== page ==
NYFF: The absurdist French Exit gifts us a Michelle Pfeiffer’s cat séance, little else
Michelle Pfeiffer communes with a cat to diminishing returns.
At least French Exit lets us watch Michelle Pfeiffer conduct a séance for a cat. Forays into the supernatural are an unexpectedly refreshing element of Azazel Jacobs’ caustic new comedy, which tries and ultimately fails to effectively walk a thin tightrope between deadpan absurdism and earnest character studies, which Jacobs captured so well in 2017’s The Lovers.
When we first meet lead character Frances Price (Pfeiffer), the wealthy New York socialite has recently lost her husband, but still made time to go away for the weekend before reporting his death to authorities. She swans in to pull her pre-teen son Malcolm out of boarding school seemingly to parent him for the first time, but one dismissive look implies that Frances will not be forced to deal with the fallout of this strange occurrence in any real way.
Jacobs then cuts to 20 years later, when Frances has managed to blow through the family’s colossal fortune anyway. “My plan was to die before the money ran out, but I kept—and keep—not dying,” she laments upon hearing the news. This supposed upheaval of her posh lifestyle only exacerbates her clear suicidal ideations. The stunted, now adult Malcolm (Lucas Hedges) isn’t faring much better and is hesitant to even tell his mother about his fed-up new fiancée, Susan (Imogen Poots).
The codependent pair decides to “downsize.” For them, that means selling their possessions and setting off with their adorable black cat, Small Frank, to stay in a friend’s (Susan Coyne) stunning Parisian apartment as they languish over next steps—or, in Frances’ case, what could be her final days.
French Exit works best as a showcase for Pfeiffer, who expertly sinks her teeth into her meatiest role in years. She plays Frances with a bemused haughtiness that feels like a more lowkey, carefully concentrated dose of the camp that she brought to films like Stardust and Mother!. Whether she’s setting a café table on fire when a waiter ignores her, or telling her son that she enjoys the sound of scraping knives together in the dark, this is a woman who feels entitled to command the room even as she slips into destructive inner turmoil.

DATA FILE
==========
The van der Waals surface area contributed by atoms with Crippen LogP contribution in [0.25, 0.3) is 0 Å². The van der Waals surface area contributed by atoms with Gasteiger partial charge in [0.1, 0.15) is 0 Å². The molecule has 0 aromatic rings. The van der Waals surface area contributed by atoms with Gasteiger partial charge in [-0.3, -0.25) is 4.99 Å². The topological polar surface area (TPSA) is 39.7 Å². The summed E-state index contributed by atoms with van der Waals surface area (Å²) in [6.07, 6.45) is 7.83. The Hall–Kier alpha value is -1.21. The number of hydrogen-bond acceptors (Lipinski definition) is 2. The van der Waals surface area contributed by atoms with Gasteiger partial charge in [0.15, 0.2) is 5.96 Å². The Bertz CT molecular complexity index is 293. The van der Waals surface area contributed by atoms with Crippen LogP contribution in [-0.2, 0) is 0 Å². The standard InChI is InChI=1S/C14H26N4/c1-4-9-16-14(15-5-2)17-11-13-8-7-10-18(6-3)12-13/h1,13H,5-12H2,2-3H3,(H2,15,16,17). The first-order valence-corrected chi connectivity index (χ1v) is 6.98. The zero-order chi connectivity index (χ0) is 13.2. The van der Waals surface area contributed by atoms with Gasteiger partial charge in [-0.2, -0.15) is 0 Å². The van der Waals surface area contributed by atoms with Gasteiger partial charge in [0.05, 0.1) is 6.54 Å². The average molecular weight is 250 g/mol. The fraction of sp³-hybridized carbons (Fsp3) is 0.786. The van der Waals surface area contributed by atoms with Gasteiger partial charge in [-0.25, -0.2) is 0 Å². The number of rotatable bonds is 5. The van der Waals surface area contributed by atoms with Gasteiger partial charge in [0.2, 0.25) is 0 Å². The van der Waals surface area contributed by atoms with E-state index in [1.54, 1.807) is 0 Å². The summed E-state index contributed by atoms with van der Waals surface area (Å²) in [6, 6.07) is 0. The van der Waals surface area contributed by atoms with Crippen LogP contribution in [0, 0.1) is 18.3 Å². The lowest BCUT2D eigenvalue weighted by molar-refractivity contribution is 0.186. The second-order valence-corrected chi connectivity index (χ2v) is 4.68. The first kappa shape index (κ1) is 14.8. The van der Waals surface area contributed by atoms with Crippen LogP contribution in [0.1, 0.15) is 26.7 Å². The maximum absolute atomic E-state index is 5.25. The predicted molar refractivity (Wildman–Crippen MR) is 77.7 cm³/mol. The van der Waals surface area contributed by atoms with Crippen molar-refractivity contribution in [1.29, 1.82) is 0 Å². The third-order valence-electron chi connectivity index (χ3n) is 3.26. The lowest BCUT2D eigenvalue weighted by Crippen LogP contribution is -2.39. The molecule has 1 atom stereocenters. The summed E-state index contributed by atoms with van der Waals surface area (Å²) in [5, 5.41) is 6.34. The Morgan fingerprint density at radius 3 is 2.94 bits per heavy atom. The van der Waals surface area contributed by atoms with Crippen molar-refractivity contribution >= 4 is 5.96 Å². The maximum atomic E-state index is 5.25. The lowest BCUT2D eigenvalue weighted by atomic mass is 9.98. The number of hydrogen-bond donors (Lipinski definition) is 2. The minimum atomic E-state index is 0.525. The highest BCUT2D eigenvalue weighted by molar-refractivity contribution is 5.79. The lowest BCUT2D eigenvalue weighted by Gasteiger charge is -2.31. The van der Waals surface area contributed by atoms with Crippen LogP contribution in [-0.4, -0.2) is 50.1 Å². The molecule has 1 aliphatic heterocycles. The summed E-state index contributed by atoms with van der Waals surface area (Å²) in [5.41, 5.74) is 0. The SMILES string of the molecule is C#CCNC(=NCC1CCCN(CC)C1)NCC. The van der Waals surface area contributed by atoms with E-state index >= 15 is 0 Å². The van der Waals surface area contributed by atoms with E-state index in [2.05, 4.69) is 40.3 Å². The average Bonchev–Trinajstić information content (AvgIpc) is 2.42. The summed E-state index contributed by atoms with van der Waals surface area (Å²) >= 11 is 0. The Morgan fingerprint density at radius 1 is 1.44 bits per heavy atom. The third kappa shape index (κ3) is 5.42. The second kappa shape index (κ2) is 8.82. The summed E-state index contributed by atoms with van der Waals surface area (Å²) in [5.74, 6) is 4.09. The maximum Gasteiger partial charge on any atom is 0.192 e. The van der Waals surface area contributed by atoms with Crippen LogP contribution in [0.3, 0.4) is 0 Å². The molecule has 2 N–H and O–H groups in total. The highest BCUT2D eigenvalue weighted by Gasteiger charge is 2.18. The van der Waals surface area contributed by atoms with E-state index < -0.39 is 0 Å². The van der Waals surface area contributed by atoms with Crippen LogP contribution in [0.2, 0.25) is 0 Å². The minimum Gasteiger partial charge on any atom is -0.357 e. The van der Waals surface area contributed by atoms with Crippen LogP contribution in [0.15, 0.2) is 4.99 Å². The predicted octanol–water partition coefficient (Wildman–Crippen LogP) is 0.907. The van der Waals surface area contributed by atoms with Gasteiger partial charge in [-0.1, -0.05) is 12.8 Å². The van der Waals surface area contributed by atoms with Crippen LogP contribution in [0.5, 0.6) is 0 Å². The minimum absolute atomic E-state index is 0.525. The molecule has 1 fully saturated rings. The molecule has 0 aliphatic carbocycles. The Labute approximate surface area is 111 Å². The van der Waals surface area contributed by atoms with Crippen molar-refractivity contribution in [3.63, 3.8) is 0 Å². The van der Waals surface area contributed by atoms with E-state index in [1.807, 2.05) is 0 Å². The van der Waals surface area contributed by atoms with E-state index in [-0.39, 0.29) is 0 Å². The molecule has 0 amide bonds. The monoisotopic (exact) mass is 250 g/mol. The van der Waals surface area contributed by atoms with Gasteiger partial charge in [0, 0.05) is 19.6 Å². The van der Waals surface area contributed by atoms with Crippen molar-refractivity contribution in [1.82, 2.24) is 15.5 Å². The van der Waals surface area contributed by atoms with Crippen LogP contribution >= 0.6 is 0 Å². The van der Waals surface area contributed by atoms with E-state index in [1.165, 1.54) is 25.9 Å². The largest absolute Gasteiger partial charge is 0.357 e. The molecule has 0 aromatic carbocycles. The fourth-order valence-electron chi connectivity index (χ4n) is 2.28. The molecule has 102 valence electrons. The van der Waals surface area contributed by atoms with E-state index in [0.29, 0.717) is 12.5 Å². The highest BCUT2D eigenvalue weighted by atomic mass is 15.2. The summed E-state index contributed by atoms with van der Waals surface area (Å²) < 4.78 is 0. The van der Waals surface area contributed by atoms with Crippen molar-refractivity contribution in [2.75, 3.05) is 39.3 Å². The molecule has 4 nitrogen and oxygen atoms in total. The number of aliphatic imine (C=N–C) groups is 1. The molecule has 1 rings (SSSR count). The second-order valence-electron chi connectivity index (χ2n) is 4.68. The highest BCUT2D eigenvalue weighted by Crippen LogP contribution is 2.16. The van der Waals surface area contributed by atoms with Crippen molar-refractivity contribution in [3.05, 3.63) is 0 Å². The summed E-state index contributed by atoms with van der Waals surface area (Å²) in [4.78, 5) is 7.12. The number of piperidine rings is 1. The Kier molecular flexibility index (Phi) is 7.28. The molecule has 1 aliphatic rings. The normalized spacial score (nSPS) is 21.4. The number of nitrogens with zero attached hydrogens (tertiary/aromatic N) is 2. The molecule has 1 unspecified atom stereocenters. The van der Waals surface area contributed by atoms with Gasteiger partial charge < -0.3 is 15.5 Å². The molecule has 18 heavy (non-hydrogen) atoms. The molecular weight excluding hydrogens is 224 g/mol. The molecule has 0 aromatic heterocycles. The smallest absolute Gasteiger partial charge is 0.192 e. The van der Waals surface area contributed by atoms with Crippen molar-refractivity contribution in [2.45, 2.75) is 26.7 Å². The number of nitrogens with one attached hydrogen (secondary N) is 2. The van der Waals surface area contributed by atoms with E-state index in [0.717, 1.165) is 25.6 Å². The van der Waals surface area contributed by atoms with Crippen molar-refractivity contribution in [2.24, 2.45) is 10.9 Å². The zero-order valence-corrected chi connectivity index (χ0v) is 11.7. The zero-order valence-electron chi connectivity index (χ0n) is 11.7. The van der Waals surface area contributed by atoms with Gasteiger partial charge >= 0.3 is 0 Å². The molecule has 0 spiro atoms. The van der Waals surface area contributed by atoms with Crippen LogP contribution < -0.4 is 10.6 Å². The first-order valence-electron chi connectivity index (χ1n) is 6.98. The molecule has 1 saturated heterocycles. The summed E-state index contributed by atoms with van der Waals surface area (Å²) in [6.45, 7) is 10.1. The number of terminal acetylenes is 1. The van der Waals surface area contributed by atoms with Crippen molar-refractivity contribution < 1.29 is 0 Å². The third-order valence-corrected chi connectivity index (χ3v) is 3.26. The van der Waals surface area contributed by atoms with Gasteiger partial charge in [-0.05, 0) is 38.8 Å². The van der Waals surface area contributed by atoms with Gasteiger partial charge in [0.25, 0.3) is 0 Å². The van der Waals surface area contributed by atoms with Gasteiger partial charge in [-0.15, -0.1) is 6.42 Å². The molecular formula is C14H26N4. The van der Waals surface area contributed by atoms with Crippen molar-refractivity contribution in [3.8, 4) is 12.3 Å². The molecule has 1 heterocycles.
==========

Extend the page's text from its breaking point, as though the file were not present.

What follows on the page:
There’s also an undeniable vulnerability beneath Frances’ icy exterior that’s slowly teased out over the course of the film, as she lets go of her fortune, grudges, and thorny reputation. Her underlying weariness proves to be a source of pathos, particularly as she confronts her grief and anger towards her late husband, who, it turns out, has been with her all along.
Small Frank, it turns out, supposedly houses the spirit of Frances’ late husband (voiced by Tracy Letts). When the cat runs away, what little plot that “French Exit” kicks into gear. It also makes the film begin to unravel as it assembles an unnecessarily large ensemble of eccentric characters, each one contributing less than the last.
There’s Madeleine (a wasted Danielle Macdonald), a psychic hired to communicate with Small Frank after having a fling with Malcolm; Julius (Isaach De Bankolé), a private investigator; Valerie, a lonely widow who’s the butt of a particularly flat joke involving a frozen dildo; and Susan and her new beau (Daniel di Tomasso), fueling a particularly contrived love quadrangle involving Madeleine and Malcolm.
Because French Exit works best when focusing on its antiheroine’s darkly comedic brushes with her own mortality, its halfhearted attempts at Wes Anderson-esque drollness feel like detours away from the main attraction. Even the supernatural twist concerning Small Frank, which is a clever way of addressing how a loved one’s loss can haunt you, tends to get glossed over for another unwanted hangout scene.
It doesn’t help that the mother-son relationship between Frances and Malcolm is underdeveloped, no matter what charming chemistry Pfeiffer and Hedges may have. Hedges lends a juvenile sweetness to Malcolm, but by the closing scene it’s still unclear why he’s so blindly loyal to a woman who often only takes a fleeting interest in his life.
At least part of the problem can be traced back to screenwriter Patrick deWitt, who adapted French Exit from his own best-selling 2018 novel of the same name. The melancholy monologues and affected witticisms of deWitt’s prose mesh much less effectively here than they do on the page.
Instead, the film’s casually bizarre world feels too inconsistent, its comedy too self-congratulatory, and its forays from quirk into sincerity too wobbly in a year where contemporary viewers are less likely to sympathize with the one percent’s foibles than ever. There are surely things to admire about French Exit, but if you’re looking for a movie involving Michelle Pfeiffer and cats, you’d be better off watching Batman Returns.